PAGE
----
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Updated Sept. 7, 2010
For several weeks in mid-2009, nine-term incumbent Brown publicly mulled bidding for the 2010 Democratic Senate nomination in Florida. The possibility of an open-seat race in her rambling, Democratic-dominated district undoubtedly drew the attentions of 3rd District constituents -- especially fellow Democrats -- who have congressional ambitions.
But a contest to succeed Brown will have to wait for another election year. She decided in October to forgo the Senate race and instead seek re-election to the House -- which she almost certainly will win without an ounce of difficulty -- and endorsed the Senate candidacy of Democratic Rep. Kendrick B. Meek of Florida's 17th District, a fellow member of the Congressional Black Caucus.
Brown is not one of the African-American House members who has a black super-majority in her district: Blacks make up a plurality with just less than half the population. But she does enjoy a Democratic super-majority, as 3rd District residents gave Barack Obama 71 percent of their votes for president in 2008. Brown has not faced a general election opponent since 2002. Her Republican opponent is Michael Yost.
District Profile from Politics in America
The Democratic, blue-collar 3rd bounces among three of Florida's northern cities and includes both heavily urban areas and long stretches of swamps and lakes along the St. Johns River. It slithers south along the river into a large portion of working-class Putnam County, where bass fishing is prevalent, before taking in part of Gainesville, home to the University of Florida (in the 6th), and continuing southeast to Orlando (shared with the 8th and 24th). Most of the area in between the northern cities is dominated by agricultural land and lacks major private employers, hampering efforts at job and economic growth in the 3rd.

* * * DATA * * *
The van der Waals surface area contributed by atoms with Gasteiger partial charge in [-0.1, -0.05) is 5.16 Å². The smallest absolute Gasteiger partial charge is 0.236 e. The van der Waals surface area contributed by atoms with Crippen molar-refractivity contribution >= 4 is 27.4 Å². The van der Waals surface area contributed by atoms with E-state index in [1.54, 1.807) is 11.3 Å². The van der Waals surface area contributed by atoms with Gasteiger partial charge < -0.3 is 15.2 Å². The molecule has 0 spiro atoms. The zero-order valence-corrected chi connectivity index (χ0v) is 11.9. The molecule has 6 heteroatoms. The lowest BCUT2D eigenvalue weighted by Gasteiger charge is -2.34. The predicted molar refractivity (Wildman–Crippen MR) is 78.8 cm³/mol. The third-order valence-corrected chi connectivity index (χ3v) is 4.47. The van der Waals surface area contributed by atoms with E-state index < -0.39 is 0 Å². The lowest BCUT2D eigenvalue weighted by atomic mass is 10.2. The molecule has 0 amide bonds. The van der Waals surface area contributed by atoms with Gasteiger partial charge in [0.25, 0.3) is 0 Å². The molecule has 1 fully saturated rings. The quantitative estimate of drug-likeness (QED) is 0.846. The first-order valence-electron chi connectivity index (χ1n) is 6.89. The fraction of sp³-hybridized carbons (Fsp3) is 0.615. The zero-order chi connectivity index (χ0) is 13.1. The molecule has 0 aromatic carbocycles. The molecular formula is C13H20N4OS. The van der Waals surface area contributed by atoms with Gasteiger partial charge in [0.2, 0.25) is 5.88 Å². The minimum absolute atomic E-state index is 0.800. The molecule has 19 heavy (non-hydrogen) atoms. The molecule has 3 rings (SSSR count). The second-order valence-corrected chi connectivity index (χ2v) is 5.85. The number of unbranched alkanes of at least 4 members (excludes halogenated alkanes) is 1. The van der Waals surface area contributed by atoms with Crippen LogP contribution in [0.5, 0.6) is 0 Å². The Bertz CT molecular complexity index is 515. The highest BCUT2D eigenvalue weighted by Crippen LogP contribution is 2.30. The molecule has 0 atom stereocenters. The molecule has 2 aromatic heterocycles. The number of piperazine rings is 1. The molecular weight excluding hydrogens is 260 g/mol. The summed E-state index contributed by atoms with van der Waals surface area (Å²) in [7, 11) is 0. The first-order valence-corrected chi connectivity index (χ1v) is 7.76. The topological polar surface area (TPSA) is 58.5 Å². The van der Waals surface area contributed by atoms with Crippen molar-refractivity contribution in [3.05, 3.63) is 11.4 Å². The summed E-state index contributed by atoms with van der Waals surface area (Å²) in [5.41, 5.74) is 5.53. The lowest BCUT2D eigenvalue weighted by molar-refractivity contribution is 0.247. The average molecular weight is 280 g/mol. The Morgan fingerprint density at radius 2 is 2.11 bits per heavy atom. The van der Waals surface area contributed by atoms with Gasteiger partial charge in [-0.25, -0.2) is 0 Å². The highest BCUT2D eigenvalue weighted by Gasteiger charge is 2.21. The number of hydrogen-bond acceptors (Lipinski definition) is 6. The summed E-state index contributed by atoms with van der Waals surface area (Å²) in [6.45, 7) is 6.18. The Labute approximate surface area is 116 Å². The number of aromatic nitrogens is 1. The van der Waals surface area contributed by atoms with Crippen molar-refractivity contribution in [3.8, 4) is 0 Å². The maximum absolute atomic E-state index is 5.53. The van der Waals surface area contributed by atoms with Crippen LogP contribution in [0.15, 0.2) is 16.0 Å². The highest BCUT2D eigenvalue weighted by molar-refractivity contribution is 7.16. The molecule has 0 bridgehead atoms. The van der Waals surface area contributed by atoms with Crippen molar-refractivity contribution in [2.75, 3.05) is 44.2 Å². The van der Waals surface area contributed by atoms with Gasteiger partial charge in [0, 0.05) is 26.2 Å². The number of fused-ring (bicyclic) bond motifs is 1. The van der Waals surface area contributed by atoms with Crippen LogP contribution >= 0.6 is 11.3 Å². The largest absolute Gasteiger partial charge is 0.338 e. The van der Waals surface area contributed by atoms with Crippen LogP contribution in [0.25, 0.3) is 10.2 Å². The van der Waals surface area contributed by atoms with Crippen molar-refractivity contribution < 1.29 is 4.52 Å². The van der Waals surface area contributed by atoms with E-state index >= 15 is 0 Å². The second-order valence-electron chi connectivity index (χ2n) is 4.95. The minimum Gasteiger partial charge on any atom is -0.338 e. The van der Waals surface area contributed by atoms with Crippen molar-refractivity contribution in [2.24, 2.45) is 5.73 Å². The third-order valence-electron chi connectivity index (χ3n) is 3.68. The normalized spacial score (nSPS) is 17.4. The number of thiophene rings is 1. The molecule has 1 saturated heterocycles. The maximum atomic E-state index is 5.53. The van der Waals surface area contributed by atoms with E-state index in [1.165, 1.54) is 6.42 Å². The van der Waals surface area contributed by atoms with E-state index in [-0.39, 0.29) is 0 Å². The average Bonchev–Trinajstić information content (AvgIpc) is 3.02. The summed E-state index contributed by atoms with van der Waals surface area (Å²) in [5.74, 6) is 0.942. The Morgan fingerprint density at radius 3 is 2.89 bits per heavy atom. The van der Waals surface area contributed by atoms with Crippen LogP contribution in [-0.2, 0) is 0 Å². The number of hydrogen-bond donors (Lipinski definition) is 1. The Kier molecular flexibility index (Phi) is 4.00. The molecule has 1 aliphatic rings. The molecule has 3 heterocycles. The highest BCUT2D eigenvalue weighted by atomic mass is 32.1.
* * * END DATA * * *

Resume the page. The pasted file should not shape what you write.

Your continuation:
The district relies on Jacksonville's port, Naval Air Station Jacksonville (in the 4th District) and other area government facilities for jobs. Transportation company CSX Corp. is based in the 3rd's portion of Jacksonville. The local financial services sector held relatively steady amid recent economic slowdowns and high unemployment rates, and has buoyed the city's economy.
At the district's southern end, many Orlando residents work in the volatile tourism industry at locations such as Walt Disney World (in the 8th). Renovations at the Florida Citrus Bowl stalled as city tax revenues dropped during the recent economic downturn, but construction of a new arena for basketball's Magic brought jobs to the area.
Blacks make up a majority (51 percent) of district residents, and the median household income is just more than $34,000. Democrats dominate the 3rd, outnumbering Republicans by more than 3-to-1 in party registration. Some rural areas in Clay County and in the Palatka area (shared with the 7th) on the St. Johns River are home to Republicans and old-line conservative Democrats, but not enough to counter the 3rd's strong proclivity toward Democrats in federal elections. Barack Obama won 71 percent of the district's 2008 presidential vote.
Defense, government, transportation, higher education
Jacksonville (pt.), 245,902; Orlando (pt.), 75,376; Pine Hills (unincorporated), 60,076; Gainesville (pt.), 36,710
The St. Johns River and its tributaries flow north to Jacksonville.
|2010||general||Corrine Brown (D)||94,744||63%|
|Michael Yost (R)||50,932||33.9%|
|Terry Martin-Back (NPA)||4,625||3.1%|
|2008||general||Corrine Brown (D)||unopposed|
|2006||general||Corrine Brown (D)||unopposed|
|2004||general||Corrine Brown (D)||172,833||99.2%|
|2002||general||Corrine Brown (D)||88,462||59.3%|
|Jennifer Carroll (R)||60,747||40.7%|
|Jon Arnett (Write-In)||4|
|2008||Barack Obama: 71%||John McCain: 28%|
|2004||John Kerry: 65%||George W. Bush: 35%|
|2000||Al Gore: 64%||George W. Bush: 34%|